The economic security of women changed in the war. It is more difficult for them to ensure their own stability and the stability of the family against the threats associated with the war: it is more difficult to find a place in the labor market, family and raising children take a lot of time. Economic capacity affects confidence, self-esteem and is highly related to psychological well-being.

The war increases economic vulnerability of women and increases the risk of falling into a crisis situation. In the first months of the war, women provided themselves with financial resources accumulated before the invasion, which allowed them to survive. However, protracted hostilities, the impossibility of returning to destroyed or temporarily occupied housing deplete reserves. Such components of economic stability as work, income, and housing have been lost.

For many, the time has come for critical tests and changes. Women who live near areas of active hostilities feel more vulnerable — they have signs of multiple vulnerability. IDP women are in dire need of housing, and rent accounts for most of the expenses. Salary and social benefits remain the only minimum source of income. Most women try to satisfy basic needs first: utilities, food, medicine. They do not spend on leisure and recreation. Even the actual treatment is postponed for “later”.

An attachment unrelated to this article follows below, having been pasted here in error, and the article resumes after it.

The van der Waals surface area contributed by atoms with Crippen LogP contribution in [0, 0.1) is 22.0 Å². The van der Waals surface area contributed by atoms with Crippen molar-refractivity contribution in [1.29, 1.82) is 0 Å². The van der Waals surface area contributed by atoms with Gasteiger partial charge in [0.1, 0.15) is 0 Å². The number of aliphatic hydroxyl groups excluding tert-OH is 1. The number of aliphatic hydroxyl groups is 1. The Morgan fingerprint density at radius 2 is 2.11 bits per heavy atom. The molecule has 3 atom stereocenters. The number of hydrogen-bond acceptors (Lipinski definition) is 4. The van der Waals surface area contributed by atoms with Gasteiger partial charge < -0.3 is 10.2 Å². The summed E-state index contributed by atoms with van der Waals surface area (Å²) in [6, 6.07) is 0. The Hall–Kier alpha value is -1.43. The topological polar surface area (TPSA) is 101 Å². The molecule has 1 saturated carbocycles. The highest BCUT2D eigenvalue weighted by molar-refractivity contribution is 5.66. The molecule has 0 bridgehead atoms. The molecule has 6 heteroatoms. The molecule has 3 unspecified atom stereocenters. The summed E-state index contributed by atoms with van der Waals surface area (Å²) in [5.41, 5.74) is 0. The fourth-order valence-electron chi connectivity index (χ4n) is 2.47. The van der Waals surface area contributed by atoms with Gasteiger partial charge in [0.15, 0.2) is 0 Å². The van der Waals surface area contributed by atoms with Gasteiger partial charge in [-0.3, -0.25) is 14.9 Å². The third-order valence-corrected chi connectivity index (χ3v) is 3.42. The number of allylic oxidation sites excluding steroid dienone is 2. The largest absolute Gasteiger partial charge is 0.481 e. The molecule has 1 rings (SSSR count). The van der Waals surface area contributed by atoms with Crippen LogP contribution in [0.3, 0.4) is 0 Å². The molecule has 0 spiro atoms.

However, even from the minimum income, they will contribute to the Armed Forces. Loss of documents is systemic for IDP women. Female unemployment in villages is a particularly acute problem. As a result of instability, the share of women who see the achievement of economic security only in employment abroad is growing.

Some women show readiness to retrain and master new professions. There are organizations that provide funds for business projects. But women are afraid because of lack of experience, lack of understanding how business works. Information about available programs for employment, retraining or business creation should be made more accessible. There is a part of women who had their own business before the full-scale invasion, they retain a high motivation to restore it or start a new one.

Unfortunately, preference is given to men during employment and career development. Employer gender stereotypes continue to affect women’s economic opportunities. It is worth including the gender component in economic programs outside special women’s programs. Women need support for increasing emotional stability, knowledge about protecting their own rights, and planning their own budgets. Training and retraining programs should be developed for them to master professions in which there are still prejudices regarding the employment of women.

It is worth promoting business relocation, training, and support of women’s entrepreneurial activities, digital and financial literacy. It is also the time for amendments and additions to the legislation regarding the mandatory introduction by employers of measures against discrimination based on gender, sexual harassment at the workplace and other manifestations of gender inequality.